The possibility to use a fork detector for partial defect verification of spent LWR fuelassemblies has been investigated in Task JNT A 1071 “Partial Defect Test on Spent FuelLWRs”. The task was arranged as a joint task between the Finnish, Swedish and Belgiansupport programmes to IAEA safeguards.
This task studied the prospects of both a conventional fork detector and an enhancementwhere the gross gamma and neutron signals of a conventional fork are combined withsimultaneous gamma spectrometry using a CdZnTe detector.
The fork method was investigated by measuring BWR and VVER-440 spent fuel assem-blies and a fresh MOX mock-up assembly. Correction methods were developed to improvethe analysis of measurement results. Also model calculations were performed to clarify theeffect of the geometrical configuration of the defect.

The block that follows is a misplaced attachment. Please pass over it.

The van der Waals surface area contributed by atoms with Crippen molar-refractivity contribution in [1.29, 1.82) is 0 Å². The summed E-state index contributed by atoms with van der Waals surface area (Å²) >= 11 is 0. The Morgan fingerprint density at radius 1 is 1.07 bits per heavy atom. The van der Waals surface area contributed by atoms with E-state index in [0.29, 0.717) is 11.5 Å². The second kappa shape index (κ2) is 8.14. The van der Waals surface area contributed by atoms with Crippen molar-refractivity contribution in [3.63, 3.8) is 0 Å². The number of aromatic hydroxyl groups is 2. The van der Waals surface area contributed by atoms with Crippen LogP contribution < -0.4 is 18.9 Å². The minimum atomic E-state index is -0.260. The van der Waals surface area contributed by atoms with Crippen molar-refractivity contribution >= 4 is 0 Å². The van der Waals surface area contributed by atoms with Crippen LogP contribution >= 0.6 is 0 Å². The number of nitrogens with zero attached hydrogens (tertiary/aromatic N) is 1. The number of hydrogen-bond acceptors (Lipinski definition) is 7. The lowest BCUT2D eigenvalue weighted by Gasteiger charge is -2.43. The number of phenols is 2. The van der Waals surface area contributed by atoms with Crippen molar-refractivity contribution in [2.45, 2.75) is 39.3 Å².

The investigations have shown that a general partial defect test based on the fork methodis not possible without making use of operator’s declared data. There exist configurationseven with 50% of pins removed, which cannot be detected, either with the conventionalfork or with the enhanced fork detector. Using the operator declared data cannot beavoided due to the influence of both the fuel design and the irradiation history to themeasured signals. If operator’s data are available and considered reliable, the detectionlimit of a partial defect is at about 20% of pins missing for BWR assemblies with theburnup 18 MWd/kg or higher. For developing a reliable, operator data independent partialdefect verification device a totally different approach must be applied.
2002. , 27 p.